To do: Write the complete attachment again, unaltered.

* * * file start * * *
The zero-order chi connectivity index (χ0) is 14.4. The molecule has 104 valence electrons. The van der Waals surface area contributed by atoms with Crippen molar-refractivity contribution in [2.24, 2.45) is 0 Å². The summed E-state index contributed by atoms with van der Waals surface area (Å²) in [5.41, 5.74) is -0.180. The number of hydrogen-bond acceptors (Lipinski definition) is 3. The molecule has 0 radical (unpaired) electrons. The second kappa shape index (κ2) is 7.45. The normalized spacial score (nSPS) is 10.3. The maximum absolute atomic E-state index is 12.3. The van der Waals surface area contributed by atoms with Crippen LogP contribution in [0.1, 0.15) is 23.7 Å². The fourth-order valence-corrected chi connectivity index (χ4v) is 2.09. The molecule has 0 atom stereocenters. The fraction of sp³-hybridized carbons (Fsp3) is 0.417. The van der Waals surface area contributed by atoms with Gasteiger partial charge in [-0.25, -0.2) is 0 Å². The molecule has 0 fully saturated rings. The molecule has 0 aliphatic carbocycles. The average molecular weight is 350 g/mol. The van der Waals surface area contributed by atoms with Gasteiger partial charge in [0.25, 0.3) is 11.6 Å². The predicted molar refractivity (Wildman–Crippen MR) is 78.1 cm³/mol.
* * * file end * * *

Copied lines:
The zero-order chi connectivity index (χ0) is 14.4. The molecule has 104 valence electrons. The van der Waals surface area contributed by atoms with Crippen molar-refractivity contribution in [2.24, 2.45) is 0 Å². The summed E-state index contributed by atoms with van der Waals surface area (Å²) in [5.41, 5.74) is -0.180. The number of hydrogen-bond acceptors (Lipinski definition) is 3. The molecule has 0 radical (unpaired) electrons. The second kappa shape index (κ2) is 7.45. The normalized spacial score (nSPS) is 10.3. The maximum absolute atomic E-state index is 12.3. The van der Waals surface area contributed by atoms with Crippen LogP contribution in [0.1, 0.15) is 23.7 Å². The fourth-order valence-corrected chi connectivity index (χ4v) is 2.09. The molecule has 0 atom stereocenters. The fraction of sp³-hybridized carbons (Fsp3) is 0.417. The van der Waals surface area contributed by atoms with Gasteiger partial charge in [-0.25, -0.2) is 0 Å². The molecule has 0 fully saturated rings. The molecule has 0 aliphatic carbocycles. The average molecular weight is 350 g/mol. The van der Waals surface area contributed by atoms with Gasteiger partial charge in [0.25, 0.3) is 11.6 Å². The predicted molar refractivity (Wildman–Crippen MR) is 78.1 cm³/mol.